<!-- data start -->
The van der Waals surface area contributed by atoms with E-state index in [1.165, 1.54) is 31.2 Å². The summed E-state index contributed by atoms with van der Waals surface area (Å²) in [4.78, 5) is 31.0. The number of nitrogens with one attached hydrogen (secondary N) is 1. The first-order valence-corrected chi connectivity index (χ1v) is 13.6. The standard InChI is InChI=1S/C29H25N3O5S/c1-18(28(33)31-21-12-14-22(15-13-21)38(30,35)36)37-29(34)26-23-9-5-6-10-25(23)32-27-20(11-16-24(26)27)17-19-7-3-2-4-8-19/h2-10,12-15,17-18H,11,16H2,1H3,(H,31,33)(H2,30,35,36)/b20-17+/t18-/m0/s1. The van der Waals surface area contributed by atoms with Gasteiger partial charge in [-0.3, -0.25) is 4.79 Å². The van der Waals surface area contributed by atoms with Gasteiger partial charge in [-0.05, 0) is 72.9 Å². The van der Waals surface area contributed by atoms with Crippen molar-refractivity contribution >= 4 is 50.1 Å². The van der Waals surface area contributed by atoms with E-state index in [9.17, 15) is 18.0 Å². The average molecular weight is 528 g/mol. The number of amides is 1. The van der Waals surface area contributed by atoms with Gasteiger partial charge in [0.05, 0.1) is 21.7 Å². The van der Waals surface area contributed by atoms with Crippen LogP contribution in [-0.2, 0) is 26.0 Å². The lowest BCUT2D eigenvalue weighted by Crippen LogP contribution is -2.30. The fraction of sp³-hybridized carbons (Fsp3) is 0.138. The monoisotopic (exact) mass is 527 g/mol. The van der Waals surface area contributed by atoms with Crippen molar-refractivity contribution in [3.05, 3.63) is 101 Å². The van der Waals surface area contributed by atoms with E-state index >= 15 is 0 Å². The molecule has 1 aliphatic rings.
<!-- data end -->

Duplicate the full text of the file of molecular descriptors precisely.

The van der Waals surface area contributed by atoms with E-state index in [1.165, 1.54) is 31.2 Å². The summed E-state index contributed by atoms with van der Waals surface area (Å²) in [4.78, 5) is 31.0. The number of nitrogens with one attached hydrogen (secondary N) is 1. The first-order valence-corrected chi connectivity index (χ1v) is 13.6. The standard InChI is InChI=1S/C29H25N3O5S/c1-18(28(33)31-21-12-14-22(15-13-21)38(30,35)36)37-29(34)26-23-9-5-6-10-25(23)32-27-20(11-16-24(26)27)17-19-7-3-2-4-8-19/h2-10,12-15,17-18H,11,16H2,1H3,(H,31,33)(H2,30,35,36)/b20-17+/t18-/m0/s1. The van der Waals surface area contributed by atoms with Gasteiger partial charge in [-0.3, -0.25) is 4.79 Å². The van der Waals surface area contributed by atoms with Gasteiger partial charge in [-0.05, 0) is 72.9 Å². The van der Waals surface area contributed by atoms with Crippen molar-refractivity contribution >= 4 is 50.1 Å². The van der Waals surface area contributed by atoms with E-state index in [9.17, 15) is 18.0 Å². The average molecular weight is 528 g/mol. The number of amides is 1. The van der Waals surface area contributed by atoms with Gasteiger partial charge in [0.05, 0.1) is 21.7 Å². The van der Waals surface area contributed by atoms with Crippen LogP contribution in [-0.2, 0) is 26.0 Å². The lowest BCUT2D eigenvalue weighted by Crippen LogP contribution is -2.30. The fraction of sp³-hybridized carbons (Fsp3) is 0.138. The monoisotopic (exact) mass is 527 g/mol. The van der Waals surface area contributed by atoms with Crippen molar-refractivity contribution in [3.05, 3.63) is 101 Å². The van der Waals surface area contributed by atoms with E-state index >= 15 is 0 Å². The molecule has 1 aliphatic rings.